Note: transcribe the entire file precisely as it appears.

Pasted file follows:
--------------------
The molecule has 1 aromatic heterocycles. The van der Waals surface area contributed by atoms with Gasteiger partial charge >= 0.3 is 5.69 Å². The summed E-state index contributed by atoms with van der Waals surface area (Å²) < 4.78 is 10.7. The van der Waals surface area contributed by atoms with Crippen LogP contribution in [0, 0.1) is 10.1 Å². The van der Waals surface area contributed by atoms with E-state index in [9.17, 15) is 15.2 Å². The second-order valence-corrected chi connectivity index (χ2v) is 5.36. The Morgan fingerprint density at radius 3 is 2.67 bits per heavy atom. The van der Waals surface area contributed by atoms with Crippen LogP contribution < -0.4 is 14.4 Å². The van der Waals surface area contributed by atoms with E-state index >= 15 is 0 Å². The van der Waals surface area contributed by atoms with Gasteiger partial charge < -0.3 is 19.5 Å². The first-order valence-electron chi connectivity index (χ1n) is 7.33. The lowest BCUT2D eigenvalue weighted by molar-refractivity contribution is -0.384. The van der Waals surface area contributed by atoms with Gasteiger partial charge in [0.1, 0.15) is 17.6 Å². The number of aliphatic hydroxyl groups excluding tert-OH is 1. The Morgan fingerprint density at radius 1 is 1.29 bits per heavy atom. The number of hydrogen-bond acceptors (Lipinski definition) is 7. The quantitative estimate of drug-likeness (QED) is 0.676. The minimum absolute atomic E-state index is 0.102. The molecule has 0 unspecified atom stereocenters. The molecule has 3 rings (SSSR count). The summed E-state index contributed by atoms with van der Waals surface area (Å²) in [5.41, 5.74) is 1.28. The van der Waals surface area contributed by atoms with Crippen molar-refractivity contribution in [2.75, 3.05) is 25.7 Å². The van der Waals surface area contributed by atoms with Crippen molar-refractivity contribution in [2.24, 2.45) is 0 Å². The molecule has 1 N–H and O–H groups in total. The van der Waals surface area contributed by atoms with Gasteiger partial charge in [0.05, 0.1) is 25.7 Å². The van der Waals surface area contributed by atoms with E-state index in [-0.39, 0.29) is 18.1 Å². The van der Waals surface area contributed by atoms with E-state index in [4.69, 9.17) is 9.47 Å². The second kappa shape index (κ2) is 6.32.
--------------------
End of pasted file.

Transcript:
The molecule has 1 aromatic heterocycles. The van der Waals surface area contributed by atoms with Gasteiger partial charge >= 0.3 is 5.69 Å². The summed E-state index contributed by atoms with van der Waals surface area (Å²) < 4.78 is 10.7. The van der Waals surface area contributed by atoms with Crippen LogP contribution in [0, 0.1) is 10.1 Å². The van der Waals surface area contributed by atoms with E-state index in [9.17, 15) is 15.2 Å². The second-order valence-corrected chi connectivity index (χ2v) is 5.36. The Morgan fingerprint density at radius 3 is 2.67 bits per heavy atom. The van der Waals surface area contributed by atoms with Crippen LogP contribution < -0.4 is 14.4 Å². The van der Waals surface area contributed by atoms with E-state index >= 15 is 0 Å². The van der Waals surface area contributed by atoms with Gasteiger partial charge < -0.3 is 19.5 Å². The first-order valence-electron chi connectivity index (χ1n) is 7.33. The lowest BCUT2D eigenvalue weighted by molar-refractivity contribution is -0.384. The van der Waals surface area contributed by atoms with Gasteiger partial charge in [0.1, 0.15) is 17.6 Å². The number of aliphatic hydroxyl groups excluding tert-OH is 1. The Morgan fingerprint density at radius 1 is 1.29 bits per heavy atom. The number of hydrogen-bond acceptors (Lipinski definition) is 7. The quantitative estimate of drug-likeness (QED) is 0.676. The minimum absolute atomic E-state index is 0.102. The molecule has 0 unspecified atom stereocenters. The molecule has 3 rings (SSSR count). The summed E-state index contributed by atoms with van der Waals surface area (Å²) in [5.41, 5.74) is 1.28. The van der Waals surface area contributed by atoms with Crippen molar-refractivity contribution in [2.75, 3.05) is 25.7 Å². The van der Waals surface area contributed by atoms with Crippen molar-refractivity contribution in [2.24, 2.45) is 0 Å². The molecule has 1 N–H and O–H groups in total. The van der Waals surface area contributed by atoms with Gasteiger partial charge in [0.05, 0.1) is 25.7 Å². The van der Waals surface area contributed by atoms with E-state index in [-0.39, 0.29) is 18.1 Å². The van der Waals surface area contributed by atoms with E-state index in [4.69, 9.17) is 9.47 Å². The second kappa shape index (κ2) is 6.32.